The marathon is a noble thing and deserves respect. It is a strategic enabler if you treat it right. The runners will meet a part of ourselves that lies beneath and is rarely visited. We will question our very core. If the training didn’t go to plan, we will question ourselves even more in the excursion into something different. It ain’t no way to treat a marathon if we don’t prepare properly and we have to pay the price. That is the terrible beauty of the great run. The journey may be the destination for many with the experience of emotional and physical diversity. 

We finish and some of us say never again. Then we start training in May. We know the soul-rinsing experience that is there for the taking.

Sure anyway, comfort is the enemy of progress. Let’s make the magic and believe for a while that the myth is the only reality.

The line from Gladiator comes to mind at this moment. It has to be paraphrased.

“We, who are about to suffer, salute you.”


A Few More from the Food and Craft Fair

on Sunday October 31 2022

I bought delicious blackberry jam from this man. He picked the berries and made the jam in Abbeydorney. For me Blackberry Jam is a taste of childhood summers, when I picked the berries in Ballintubber, my mother’s childhood home, and my Aunty Eily cleared all of us children out of the house while she cooked the jam on a Primus stove. Next morning by the time we got up there would be freshly baked brown bread, spread with butter and the newly cooled jam for breakfast.

These two ladies call their business Two Crafty Ladies and they live up to the name.

Pat Murphy, of Woodford Pottery brought examples of his newest range of colourful ware. It’s always great to talk to Pat and hear what he is at.

Woodford Pottery is available directly from Pat in his shop at the pottery or from Kerry Writers’ Museum.


Books and Men and More

The Square, Sat. Sept 10 2022


A Womanless Library?

My story of Andrew Carnegie and Listowel Library prompted Mattie Lennon to send us an account of a man who was no Andrew Carnegie. Here is the strange tale of Towsend Murphy Zink.

 A total of 2,509 Carnegie libraries were built between 1883 and 1929, with money donated by Scottish-American businessman and philanthropist Andrew Carnegie.  66 were built in Ireland of which 62 are still in operation today.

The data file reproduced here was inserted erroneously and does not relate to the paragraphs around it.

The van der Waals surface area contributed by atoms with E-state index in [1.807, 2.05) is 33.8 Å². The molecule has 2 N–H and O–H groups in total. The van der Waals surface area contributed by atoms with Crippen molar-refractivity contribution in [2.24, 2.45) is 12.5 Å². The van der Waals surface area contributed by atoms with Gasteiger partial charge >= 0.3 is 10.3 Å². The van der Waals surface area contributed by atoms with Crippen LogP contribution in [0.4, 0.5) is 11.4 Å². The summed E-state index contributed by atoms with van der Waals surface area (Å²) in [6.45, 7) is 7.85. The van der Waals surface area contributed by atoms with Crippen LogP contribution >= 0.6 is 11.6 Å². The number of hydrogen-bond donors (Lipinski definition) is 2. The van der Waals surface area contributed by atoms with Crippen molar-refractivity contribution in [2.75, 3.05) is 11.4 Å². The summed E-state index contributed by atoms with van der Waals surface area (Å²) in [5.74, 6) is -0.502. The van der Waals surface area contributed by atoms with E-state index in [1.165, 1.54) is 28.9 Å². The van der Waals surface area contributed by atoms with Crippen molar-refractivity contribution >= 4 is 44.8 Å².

And if another benefactor, had got his way September 11 2022 would be the 17th anniversary of the turning of the first sod for the construction of a library of a different kind.

  When Iowa attorney T.M. Zink died on September 11th  in 1930, aged 72, he disinherited his wife in his will  and left $5 to his daughter.  The will, which had been drawn up on July 18th.   He left a sum of $50,000 to be invested for 75 years, when he calculated it would total about $4 million. This would be used to endow a rather unique library:  “A Woman free” library, where,  “No woman shall at any time, under any pretence or for any purpose, be allowed inside the library, or upon the premises or have any say about anything concerned therewith, nor appoint any person or persons to perform any act connected therewith.”

 He also stipulated that “No book, work of art, chart, magazine, picture, unless some production by a man, shall be allowed inside or outside the building, or upon the premises, and this shall include all decorations for inside and outside the building.” And over each entrance there would be a sign carved in stone bearing the words, “No Woman Admitted.”

 He said that his intention was,” . . .  to forever exclude all women from the premises and having anything to say or do with the trust estate and library. …”

 He went on to explain his  considered decision, “My intense hatred of women is not of recent origin or development nor based upon any personal differences I ever had with them but is the result of my experiences with women, observations of them, and study of all literatures and philosophical works within my limited knowledge relating thereto.”

 At the end of the seventy-five-year period, in 2005, no more than 25% of the estate was to be used for the purchase of the site and for the construction of a non-circulating library. He added that an additional 25% should be “invested in the best, most reliable and authentic books, maps, charts, works of art, magazines, and other authentic works containing all known information and knowledge of science, literature, geography, religions, and all known knowledge of the world.”